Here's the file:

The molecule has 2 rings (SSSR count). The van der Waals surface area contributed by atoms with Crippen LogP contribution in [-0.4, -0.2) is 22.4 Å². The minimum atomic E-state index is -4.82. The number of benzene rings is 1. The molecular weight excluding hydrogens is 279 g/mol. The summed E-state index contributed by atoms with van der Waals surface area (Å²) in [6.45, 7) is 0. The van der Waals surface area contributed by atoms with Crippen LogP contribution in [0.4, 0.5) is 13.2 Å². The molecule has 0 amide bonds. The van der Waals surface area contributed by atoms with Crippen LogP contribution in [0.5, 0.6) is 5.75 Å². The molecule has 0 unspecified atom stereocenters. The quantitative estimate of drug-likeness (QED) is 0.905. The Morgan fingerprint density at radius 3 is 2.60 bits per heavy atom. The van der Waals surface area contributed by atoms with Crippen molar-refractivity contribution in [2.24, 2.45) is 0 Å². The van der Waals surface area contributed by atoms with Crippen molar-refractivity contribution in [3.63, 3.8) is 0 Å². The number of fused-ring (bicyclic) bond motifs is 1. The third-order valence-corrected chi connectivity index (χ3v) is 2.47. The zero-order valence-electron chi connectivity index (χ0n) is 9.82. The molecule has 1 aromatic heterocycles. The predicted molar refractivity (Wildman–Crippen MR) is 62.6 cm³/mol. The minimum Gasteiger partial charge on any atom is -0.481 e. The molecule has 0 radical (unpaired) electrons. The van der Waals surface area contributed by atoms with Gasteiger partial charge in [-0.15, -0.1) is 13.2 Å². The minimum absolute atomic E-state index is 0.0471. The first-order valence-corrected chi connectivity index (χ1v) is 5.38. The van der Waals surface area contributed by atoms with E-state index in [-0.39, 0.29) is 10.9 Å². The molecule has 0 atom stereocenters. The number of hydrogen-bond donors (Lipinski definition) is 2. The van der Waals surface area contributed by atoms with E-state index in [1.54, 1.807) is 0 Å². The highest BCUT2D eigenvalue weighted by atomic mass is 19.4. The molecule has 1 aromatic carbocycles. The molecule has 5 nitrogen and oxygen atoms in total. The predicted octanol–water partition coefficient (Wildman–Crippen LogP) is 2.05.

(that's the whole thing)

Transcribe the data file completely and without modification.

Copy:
The molecule has 2 rings (SSSR count). The van der Waals surface area contributed by atoms with Crippen LogP contribution in [-0.4, -0.2) is 22.4 Å². The minimum atomic E-state index is -4.82. The number of benzene rings is 1. The molecular weight excluding hydrogens is 279 g/mol. The summed E-state index contributed by atoms with van der Waals surface area (Å²) in [6.45, 7) is 0. The van der Waals surface area contributed by atoms with Crippen LogP contribution in [0.4, 0.5) is 13.2 Å². The molecule has 0 amide bonds. The van der Waals surface area contributed by atoms with Crippen LogP contribution in [0.5, 0.6) is 5.75 Å². The molecule has 0 unspecified atom stereocenters. The quantitative estimate of drug-likeness (QED) is 0.905. The Morgan fingerprint density at radius 3 is 2.60 bits per heavy atom. The van der Waals surface area contributed by atoms with Crippen molar-refractivity contribution in [2.24, 2.45) is 0 Å². The van der Waals surface area contributed by atoms with Crippen molar-refractivity contribution in [3.63, 3.8) is 0 Å². The number of fused-ring (bicyclic) bond motifs is 1. The third-order valence-corrected chi connectivity index (χ3v) is 2.47. The zero-order valence-electron chi connectivity index (χ0n) is 9.82. The molecule has 1 aromatic heterocycles. The predicted molar refractivity (Wildman–Crippen MR) is 62.6 cm³/mol. The minimum Gasteiger partial charge on any atom is -0.481 e. The molecule has 0 radical (unpaired) electrons. The van der Waals surface area contributed by atoms with Gasteiger partial charge in [-0.15, -0.1) is 13.2 Å². The minimum absolute atomic E-state index is 0.0471. The first-order valence-corrected chi connectivity index (χ1v) is 5.38. The van der Waals surface area contributed by atoms with E-state index in [-0.39, 0.29) is 10.9 Å². The molecule has 0 atom stereocenters. The number of hydrogen-bond donors (Lipinski definition) is 2. The van der Waals surface area contributed by atoms with E-state index in [1.54, 1.807) is 0 Å². The highest BCUT2D eigenvalue weighted by atomic mass is 19.4. The molecule has 1 aromatic carbocycles. The molecule has 5 nitrogen and oxygen atoms in total. The predicted octanol–water partition coefficient (Wildman–Crippen LogP) is 2.05.